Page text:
This request is also relevant if you own the master rights in a recording of a song you wrote, but the publishing rights are controlled by your publisher. In that case, if your publisher can get $750 for the rights to use the composition, and if you agreed to provide the rights to use your master for $400 on an MFN basis with the synchronization license, then you would be paid $750 instead of $400 for the master use rights.
If you’re starting to work with a manager, and she requests that you pay 20% commission, but you think other artists pay her 15%, you could request that the commission percentage that you pay is on an MFN basis with her other artists. As such, if other artists pay 15% in commission, then you would contractually be required to pay a 15% commission instead of a 20% commission.
If you’re producing one song for an artist who has an EP of 6 songs, and are offered $500 to produce that song, in order to ensure that you’re being paid the same as the producers on that EP, you can ask to be paid $500 on a MFN basis (with the other producers on the album on a per song basis). If someone else gets $750, then you would contractually be entitled to that amount as well.
Challenges with MFN
Just because someone is contractually required to pay you on a “Most Favored Nations Basis”, doesn’t mean that they will tell you they paid someone else more than you, and that they are in turn contractually required to pay you more. One way to find out if you should be paid more than you were initially promised or paid, is to ask others what they were promised or paid.
Back to the example of being paid $250 for a gig on a “Most Favored Nations Basis” with the other opening acts, ask the other openers what they’re being paid. If someone else is being paid $300, you should be paid $300 instead of $250. If another opener is being paid $175 on an MFN basis, they should be paid $250 because you’re being paid $250.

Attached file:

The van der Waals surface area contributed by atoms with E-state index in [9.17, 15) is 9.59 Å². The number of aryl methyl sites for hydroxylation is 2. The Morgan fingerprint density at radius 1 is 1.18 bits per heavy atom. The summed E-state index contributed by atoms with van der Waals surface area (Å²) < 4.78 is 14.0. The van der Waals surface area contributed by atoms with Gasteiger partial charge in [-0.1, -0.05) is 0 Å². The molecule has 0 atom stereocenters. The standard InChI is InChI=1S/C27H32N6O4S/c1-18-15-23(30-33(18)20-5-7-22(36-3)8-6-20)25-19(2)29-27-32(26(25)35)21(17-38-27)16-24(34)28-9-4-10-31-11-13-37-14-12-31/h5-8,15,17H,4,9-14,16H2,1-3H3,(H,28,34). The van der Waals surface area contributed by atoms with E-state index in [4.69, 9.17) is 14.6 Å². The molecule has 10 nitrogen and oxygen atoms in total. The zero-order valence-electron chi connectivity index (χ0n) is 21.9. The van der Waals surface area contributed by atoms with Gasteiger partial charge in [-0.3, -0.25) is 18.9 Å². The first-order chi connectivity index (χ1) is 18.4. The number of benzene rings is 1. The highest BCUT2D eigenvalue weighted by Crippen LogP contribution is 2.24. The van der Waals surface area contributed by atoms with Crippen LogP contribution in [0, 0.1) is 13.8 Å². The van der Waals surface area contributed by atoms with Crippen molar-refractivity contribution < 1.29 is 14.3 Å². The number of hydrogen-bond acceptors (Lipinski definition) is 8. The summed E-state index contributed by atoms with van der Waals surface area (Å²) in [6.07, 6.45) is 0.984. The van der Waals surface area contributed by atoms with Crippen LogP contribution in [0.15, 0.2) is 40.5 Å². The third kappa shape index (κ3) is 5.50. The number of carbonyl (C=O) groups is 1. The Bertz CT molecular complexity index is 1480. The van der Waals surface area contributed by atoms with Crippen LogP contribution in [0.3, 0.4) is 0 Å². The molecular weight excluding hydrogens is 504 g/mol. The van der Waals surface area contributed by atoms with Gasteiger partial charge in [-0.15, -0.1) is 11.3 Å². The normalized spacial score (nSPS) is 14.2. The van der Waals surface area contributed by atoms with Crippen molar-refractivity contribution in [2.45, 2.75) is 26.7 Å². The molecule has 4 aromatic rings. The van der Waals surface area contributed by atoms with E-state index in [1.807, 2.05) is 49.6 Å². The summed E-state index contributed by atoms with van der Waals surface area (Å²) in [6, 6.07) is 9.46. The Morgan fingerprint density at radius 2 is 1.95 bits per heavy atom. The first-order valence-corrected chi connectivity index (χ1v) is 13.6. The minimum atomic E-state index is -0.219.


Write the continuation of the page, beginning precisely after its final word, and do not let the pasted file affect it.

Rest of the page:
Getting MFN is more commonly used in music publishing situations, as compared to other situations, but if you want MFN, you can still ask for it.
If you don’t get it, decide whether the offer is worth it. If someone denies providing MFN, reasons might include that they have something to hide about how they’re compensating others (as compared to the offer made to you) or they may not want other deals to impact your fees.
The other way to get better fees is to ensure you’re in high demand!
Byron Pascoe is a Canadian entertainment lawyer with Edwards PC, Creative Law and can be reached at email@example.com
Edwards PC, Creative Law provides legal services to Music, Digital Media, Game, TV, Film, and Animation industry clients. Byron works with musicians and music companies to assist with record label agreements, publishing contracts, distribution deals, producer agreements, band agreements, etc. This blog is for general informational purposes only and is not to be considered as legal advice. Please contact a lawyer, if you wish to apply these concepts to your specific circumstances.